CASE 17358 Published on 23.07.2021

Epidermoid tumour of lateral ventricle



Case Type

Clinical Cases


Dr Vikram Reddy G

Department of Radiology, Seth GS Medical College and KEM Hospital, Mumbai


44 years, male

Area of Interest CNS ; Imaging Technique MR
Clinical History

A 44-year-old male presented with complaints of headache, intermittent episodes of vomiting and altered sensorium. Clinical examination revealed mild papilledema suggesting raised intracranial pressure. Routine blood investigations were within normal limits. The condition of the patient deteriorated with an increase in intracranial pressure and the patient succumbed before surgery.

Imaging Findings

There is a well-defined lobulated hyperintense lesion measuring 3.8x3cm seen in the body of the lateral ventricle with CSF intensity on T2W images and incomplete suppression of the lesion on FLAIR sequence. The lesion shows intense restricted diffusion on diffusion-weighted images with minimal peripheral enhancement.


Intracranial epidermoid tumours are congenital inclusion cysts corresponding to 0.2-1.8% of primary intracranial neoplasms [1]. They result from inclusion of ectodermal elements during neural tube closure and are composed of desquamated epithelial cells. They grow or insinuate within CSF spaces, surrounding and encasing adjacent vessels and nerves. They are classically extra-axial, most commonly found at the cerebellopontine angle followed by suprasellar cistern. In rare cases, they have been reported in other locations such as the lateral ventricles[2].

The clinical manifestations of epidermoid tumours are usually related to the mass effect of the tumour on adjacent structures. Gait disturbance is a common presenting symptom for patients with posterior fossa tumours. Hydrocephalus is not commonly seen with intracranial epidermoid tumours, possibly due to fissuring of the cyst wall and the ability of CSF to decompress into the surrounding periventricular structures and outlet foramina[3]. However, our case showed features of obstructive hydrocephalus with periventricular ooze suggestive of decompensation, which was an uncommon finding.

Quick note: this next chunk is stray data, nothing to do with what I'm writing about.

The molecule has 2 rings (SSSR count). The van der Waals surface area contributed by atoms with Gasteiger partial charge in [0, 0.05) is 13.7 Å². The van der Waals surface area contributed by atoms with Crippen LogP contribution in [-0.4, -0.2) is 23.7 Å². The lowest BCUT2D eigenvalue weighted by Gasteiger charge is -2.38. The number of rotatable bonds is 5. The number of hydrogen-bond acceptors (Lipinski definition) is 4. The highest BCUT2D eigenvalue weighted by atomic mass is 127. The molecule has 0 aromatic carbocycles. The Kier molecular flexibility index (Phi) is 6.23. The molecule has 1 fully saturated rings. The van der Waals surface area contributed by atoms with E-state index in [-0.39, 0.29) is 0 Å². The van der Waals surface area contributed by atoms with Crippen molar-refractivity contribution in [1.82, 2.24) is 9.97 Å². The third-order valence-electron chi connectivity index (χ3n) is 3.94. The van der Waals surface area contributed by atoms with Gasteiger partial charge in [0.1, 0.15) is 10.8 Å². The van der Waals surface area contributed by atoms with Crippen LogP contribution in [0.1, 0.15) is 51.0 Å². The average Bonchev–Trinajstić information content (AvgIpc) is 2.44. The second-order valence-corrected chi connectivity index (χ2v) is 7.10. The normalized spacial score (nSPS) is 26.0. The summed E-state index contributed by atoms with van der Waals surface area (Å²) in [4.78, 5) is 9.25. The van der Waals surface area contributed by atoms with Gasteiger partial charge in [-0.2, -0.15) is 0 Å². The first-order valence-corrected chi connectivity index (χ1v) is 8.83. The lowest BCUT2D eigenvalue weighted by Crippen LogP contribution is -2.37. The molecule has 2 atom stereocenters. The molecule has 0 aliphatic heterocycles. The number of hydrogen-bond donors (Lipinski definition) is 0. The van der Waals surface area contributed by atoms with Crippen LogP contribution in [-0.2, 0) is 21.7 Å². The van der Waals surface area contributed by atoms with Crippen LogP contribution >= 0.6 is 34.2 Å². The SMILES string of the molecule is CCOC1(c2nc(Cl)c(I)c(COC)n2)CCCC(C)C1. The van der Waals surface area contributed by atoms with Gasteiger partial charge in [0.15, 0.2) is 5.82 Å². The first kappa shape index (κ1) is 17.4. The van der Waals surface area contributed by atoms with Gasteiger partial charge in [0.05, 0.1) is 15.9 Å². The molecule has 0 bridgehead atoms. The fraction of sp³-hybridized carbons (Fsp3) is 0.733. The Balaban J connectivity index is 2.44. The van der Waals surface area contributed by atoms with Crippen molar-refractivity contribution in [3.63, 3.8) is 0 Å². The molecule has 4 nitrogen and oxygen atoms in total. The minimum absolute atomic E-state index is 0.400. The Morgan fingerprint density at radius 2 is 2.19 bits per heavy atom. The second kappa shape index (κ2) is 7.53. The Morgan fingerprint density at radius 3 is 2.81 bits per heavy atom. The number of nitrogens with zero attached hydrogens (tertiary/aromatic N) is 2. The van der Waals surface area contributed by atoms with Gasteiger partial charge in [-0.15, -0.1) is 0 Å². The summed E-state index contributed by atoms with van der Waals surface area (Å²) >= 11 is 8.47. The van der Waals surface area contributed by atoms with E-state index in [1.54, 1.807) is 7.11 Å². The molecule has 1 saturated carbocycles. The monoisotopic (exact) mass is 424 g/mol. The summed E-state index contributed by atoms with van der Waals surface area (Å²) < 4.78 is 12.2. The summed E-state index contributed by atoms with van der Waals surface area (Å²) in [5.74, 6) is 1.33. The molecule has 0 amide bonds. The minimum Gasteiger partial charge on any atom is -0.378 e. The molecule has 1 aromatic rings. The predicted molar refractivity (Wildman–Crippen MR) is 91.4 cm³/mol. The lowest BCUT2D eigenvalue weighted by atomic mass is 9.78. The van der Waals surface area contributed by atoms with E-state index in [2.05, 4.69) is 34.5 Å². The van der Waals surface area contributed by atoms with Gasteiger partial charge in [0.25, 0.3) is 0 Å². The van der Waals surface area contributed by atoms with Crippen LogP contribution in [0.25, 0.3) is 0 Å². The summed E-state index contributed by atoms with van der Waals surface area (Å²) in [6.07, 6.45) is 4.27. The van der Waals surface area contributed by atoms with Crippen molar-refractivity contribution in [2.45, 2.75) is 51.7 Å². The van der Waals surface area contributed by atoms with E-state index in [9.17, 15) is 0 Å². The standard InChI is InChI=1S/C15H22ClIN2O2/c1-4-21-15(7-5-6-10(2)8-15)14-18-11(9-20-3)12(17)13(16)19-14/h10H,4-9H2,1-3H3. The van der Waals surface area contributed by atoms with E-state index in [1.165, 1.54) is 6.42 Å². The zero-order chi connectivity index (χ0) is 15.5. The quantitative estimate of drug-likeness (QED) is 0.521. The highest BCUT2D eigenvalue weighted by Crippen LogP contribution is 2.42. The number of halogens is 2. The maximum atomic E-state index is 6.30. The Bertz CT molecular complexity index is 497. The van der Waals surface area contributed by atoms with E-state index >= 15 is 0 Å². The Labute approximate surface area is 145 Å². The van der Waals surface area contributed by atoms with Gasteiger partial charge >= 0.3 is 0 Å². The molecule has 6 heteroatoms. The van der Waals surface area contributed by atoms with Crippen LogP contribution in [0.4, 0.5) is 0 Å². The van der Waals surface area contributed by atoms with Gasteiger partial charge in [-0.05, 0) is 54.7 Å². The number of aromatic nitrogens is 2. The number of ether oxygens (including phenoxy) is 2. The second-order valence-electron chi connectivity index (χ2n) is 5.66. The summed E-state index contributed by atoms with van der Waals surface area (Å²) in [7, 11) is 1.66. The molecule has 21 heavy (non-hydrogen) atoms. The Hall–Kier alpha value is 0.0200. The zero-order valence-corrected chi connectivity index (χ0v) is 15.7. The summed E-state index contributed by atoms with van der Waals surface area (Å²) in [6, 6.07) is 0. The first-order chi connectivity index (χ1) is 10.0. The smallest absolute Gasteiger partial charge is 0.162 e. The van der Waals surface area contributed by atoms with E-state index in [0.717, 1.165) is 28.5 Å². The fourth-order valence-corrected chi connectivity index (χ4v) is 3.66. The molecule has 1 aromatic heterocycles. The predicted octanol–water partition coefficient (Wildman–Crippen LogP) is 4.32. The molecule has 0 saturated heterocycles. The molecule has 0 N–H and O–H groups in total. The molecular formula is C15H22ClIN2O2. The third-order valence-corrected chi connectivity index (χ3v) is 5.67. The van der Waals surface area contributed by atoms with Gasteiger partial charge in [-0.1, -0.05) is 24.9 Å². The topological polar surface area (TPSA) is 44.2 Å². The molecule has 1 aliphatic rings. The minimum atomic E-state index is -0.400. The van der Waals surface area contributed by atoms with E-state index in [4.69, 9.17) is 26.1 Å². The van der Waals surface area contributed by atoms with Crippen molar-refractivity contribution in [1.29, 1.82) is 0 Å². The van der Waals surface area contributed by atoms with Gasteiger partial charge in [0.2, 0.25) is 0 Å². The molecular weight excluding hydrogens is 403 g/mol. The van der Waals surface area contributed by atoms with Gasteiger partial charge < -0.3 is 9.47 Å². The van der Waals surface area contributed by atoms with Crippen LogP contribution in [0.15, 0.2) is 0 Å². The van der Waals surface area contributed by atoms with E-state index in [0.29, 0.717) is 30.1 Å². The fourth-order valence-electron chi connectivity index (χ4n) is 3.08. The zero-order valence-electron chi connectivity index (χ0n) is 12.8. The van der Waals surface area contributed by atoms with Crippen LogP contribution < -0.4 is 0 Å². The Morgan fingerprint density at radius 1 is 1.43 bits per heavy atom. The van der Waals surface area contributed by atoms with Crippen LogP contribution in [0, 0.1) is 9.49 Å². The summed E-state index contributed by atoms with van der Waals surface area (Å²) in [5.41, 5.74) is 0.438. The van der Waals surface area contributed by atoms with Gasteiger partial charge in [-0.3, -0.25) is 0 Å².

They appear as lobulated lesions that fill and expand CSF spaces and exert a gradual mass effect, insinuating between structures and encasing adjacent nerves and vessels. On CT the typical appearance is that of a hypodense mass without venous contrast uptake. On MR imaging, these lesions have isointense or subtle hyperintense signal as compared to CSF on T1- and T2-weighted sequences. The heterogeneity of epidermoids on FLAIR is presumed due to fibrous tissue and complex fluid within the interstices of the tumour. On DW images, epidermoids typically show restricted diffusion, unlike arachnoid cysts. Finally, although most epidermoids do not enhance, up to 25% may show minimal rim enhancement.

Surgical excision is the treatment of choice if symptomatic. The primary surgical objective is to decompress the mass by evacuating the cyst contents and removing non-adherent portions of the tumour capsule; portions of the capsule adherent to vital structures should be left undisturbed.

Although benign cystic tumours may show some degree of associated enhancement, it has been suggested that surgery should focus on resection and histologic analysis of the enhancing area when encountered due to the risk of malignant degeneration in the enhancing portion[4].

The main differential diagnostic consideration is an arachnoid cyst The distinction is usually made with FLAIR and DW imaging. Arachnoid cysts follow the signal intensity patterns of CSF with all MR pulse sequences, whereas epidermoids are not hypointense on FLAIR images and show areas of hyperintense signal relative to CSF.

Differential Diagnosis List
Intraventricular epidermoid cyst
Arachnoid cyst
Central neurocytoma
Dermoid cyst
Final Diagnosis
Intraventricular epidermoid cyst
Case information
DOI: 10.35100/eurorad/case.17358
ISSN: 1563-4086